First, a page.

Almost 21 million people in the U.S. have diabetes, a disease in which the body doesn't properly make or use the hormone insulin to convert blood sugar to energy, according the American Diabetes Association. Avandia lowers blood sugar levels, which can cause complications including kidney and eye damage, by increasing the body's sensitivity to insulin.

Nissen's Track Record

Nissen has a track record of calling attention to safety risks involving widely used drugs. He and his former boss, cardiologist Eric Topol, were the first to question the safety of Merck's now withdrawn pain pill Vioxx. They also uncovered risks of heart attacks and strokes in patients taking Bristol-Myers Squibb Co.'s experimental diabetes pill Pargluva.

Avandia is Glaxo's second-best-selling drug after the asthma treatment Advair, marketed in some countries as Seretide. The drug was approved by the U.S. Food and Drug Administration in 1999.

A similar analysis conducted by Glaxo and submitted in preliminary form to regulators in 2005 suggested a 30 percent increased risk of cardiovascular complications. The data didn't provide a clear picture of the drug's risks and benefits, according to Glaxo.

The best measure of Avandia's side effects comes from long- term trials, not the compilation of shorter-term studies captured in the New England Journal article, Glaxo executives said today.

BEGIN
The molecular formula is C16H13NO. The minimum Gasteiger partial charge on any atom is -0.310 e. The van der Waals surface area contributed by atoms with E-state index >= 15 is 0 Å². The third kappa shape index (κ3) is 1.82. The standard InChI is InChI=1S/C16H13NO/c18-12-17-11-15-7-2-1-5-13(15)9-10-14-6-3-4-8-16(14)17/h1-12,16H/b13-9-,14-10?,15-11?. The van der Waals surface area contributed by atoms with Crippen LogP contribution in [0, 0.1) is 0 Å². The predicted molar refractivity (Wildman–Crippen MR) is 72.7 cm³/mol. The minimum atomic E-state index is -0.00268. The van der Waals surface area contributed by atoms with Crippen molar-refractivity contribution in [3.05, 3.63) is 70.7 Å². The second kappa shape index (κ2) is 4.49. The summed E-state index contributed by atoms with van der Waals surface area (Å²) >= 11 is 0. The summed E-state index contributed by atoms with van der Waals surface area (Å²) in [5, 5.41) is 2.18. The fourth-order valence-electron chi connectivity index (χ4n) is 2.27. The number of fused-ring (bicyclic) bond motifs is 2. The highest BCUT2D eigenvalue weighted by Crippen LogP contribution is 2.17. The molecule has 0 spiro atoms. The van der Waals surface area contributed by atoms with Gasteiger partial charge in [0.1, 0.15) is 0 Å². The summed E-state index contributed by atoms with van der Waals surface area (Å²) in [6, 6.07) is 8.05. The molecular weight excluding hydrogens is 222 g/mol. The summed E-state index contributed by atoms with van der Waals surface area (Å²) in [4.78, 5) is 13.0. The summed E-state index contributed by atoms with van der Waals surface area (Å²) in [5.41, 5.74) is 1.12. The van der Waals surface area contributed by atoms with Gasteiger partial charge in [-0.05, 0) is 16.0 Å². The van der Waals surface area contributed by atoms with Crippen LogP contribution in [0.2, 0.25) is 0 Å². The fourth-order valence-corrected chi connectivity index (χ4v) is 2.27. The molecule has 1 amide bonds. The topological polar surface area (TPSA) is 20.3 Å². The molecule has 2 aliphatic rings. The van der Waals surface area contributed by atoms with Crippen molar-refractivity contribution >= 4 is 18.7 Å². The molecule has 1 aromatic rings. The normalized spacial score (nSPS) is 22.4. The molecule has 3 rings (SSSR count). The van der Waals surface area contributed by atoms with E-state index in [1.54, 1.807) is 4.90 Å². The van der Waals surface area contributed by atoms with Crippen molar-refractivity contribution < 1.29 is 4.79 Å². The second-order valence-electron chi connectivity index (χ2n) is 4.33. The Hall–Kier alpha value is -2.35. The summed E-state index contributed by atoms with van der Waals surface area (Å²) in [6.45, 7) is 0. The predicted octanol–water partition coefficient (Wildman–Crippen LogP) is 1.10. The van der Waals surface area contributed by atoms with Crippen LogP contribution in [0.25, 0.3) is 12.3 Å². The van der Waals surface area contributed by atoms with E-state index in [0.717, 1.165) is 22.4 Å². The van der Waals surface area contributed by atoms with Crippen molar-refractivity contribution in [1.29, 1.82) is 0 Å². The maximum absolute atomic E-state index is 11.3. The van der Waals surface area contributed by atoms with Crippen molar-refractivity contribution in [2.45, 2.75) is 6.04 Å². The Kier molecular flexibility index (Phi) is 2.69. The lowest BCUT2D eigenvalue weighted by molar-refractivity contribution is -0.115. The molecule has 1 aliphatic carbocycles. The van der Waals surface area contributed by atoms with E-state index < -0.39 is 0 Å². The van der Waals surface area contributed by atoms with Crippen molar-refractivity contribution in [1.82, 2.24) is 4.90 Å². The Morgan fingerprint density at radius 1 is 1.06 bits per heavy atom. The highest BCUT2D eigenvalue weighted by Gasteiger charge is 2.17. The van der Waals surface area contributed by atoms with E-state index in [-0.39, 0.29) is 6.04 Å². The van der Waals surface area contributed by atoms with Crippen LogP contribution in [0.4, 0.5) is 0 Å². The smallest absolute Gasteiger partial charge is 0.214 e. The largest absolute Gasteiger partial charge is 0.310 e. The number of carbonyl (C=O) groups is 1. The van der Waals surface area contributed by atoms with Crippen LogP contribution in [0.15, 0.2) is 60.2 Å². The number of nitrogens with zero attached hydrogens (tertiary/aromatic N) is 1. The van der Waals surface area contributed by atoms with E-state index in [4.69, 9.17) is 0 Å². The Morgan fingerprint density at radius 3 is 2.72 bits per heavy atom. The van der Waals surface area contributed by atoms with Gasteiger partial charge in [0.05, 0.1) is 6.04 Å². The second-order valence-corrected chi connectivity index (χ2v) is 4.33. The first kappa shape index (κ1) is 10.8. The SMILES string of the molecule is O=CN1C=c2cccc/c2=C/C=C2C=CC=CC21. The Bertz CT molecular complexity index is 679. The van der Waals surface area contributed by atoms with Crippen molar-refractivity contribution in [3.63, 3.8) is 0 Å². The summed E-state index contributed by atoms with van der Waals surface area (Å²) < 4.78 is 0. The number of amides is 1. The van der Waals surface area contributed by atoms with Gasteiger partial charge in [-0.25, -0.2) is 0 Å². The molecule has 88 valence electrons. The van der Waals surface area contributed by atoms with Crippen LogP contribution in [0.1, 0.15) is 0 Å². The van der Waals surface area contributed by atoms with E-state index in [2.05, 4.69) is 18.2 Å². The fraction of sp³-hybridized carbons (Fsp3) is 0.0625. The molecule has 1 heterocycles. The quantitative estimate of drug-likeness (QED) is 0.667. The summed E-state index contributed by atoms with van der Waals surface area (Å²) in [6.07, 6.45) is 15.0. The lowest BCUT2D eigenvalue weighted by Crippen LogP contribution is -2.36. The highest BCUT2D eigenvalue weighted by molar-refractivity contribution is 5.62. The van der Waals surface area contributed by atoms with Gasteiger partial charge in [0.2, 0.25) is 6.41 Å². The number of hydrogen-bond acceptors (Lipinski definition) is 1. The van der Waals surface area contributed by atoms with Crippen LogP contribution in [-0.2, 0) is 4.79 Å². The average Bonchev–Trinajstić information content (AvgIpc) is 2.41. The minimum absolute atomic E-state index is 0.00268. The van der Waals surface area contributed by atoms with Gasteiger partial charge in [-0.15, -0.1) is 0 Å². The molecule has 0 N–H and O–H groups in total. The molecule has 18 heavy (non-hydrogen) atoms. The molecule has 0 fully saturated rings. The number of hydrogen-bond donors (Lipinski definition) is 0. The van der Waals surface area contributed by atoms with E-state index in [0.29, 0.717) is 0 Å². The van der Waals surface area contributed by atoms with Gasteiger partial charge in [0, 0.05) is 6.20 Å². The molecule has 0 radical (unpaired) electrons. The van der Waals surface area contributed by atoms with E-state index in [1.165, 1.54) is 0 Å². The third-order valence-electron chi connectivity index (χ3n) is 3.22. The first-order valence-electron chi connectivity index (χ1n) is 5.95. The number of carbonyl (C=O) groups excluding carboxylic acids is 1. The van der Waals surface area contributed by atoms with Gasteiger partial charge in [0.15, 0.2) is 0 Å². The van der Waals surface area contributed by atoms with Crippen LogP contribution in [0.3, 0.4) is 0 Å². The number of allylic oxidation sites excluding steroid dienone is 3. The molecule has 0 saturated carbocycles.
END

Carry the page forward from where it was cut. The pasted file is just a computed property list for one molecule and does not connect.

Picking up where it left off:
`Many, Many Trials'

``We've done many, many of these trials,'' said Lawson Macartney, senior vice president of the company's cardiovascular and metabolic medicine development center, on a conference call with reporters. ``Throughout this body of evidence in these long- term trials, we are not seeing anything like the changes observed'' in the results reported today.

In the new study, Nissen and Kathy Wolski analyzed data from 42 studies involving 15,560 patients who took the drug and 12,283 patients who were given other medications or a placebo. Patients getting Avandia were 64 percent more likely to die from cardiovascular causes, though those findings could have resulted from chance, the researchers said.

There were 158 heart attacks and 61 deaths from cardiovascular causes among the patients in the studies, which generally lasted from six months to a year.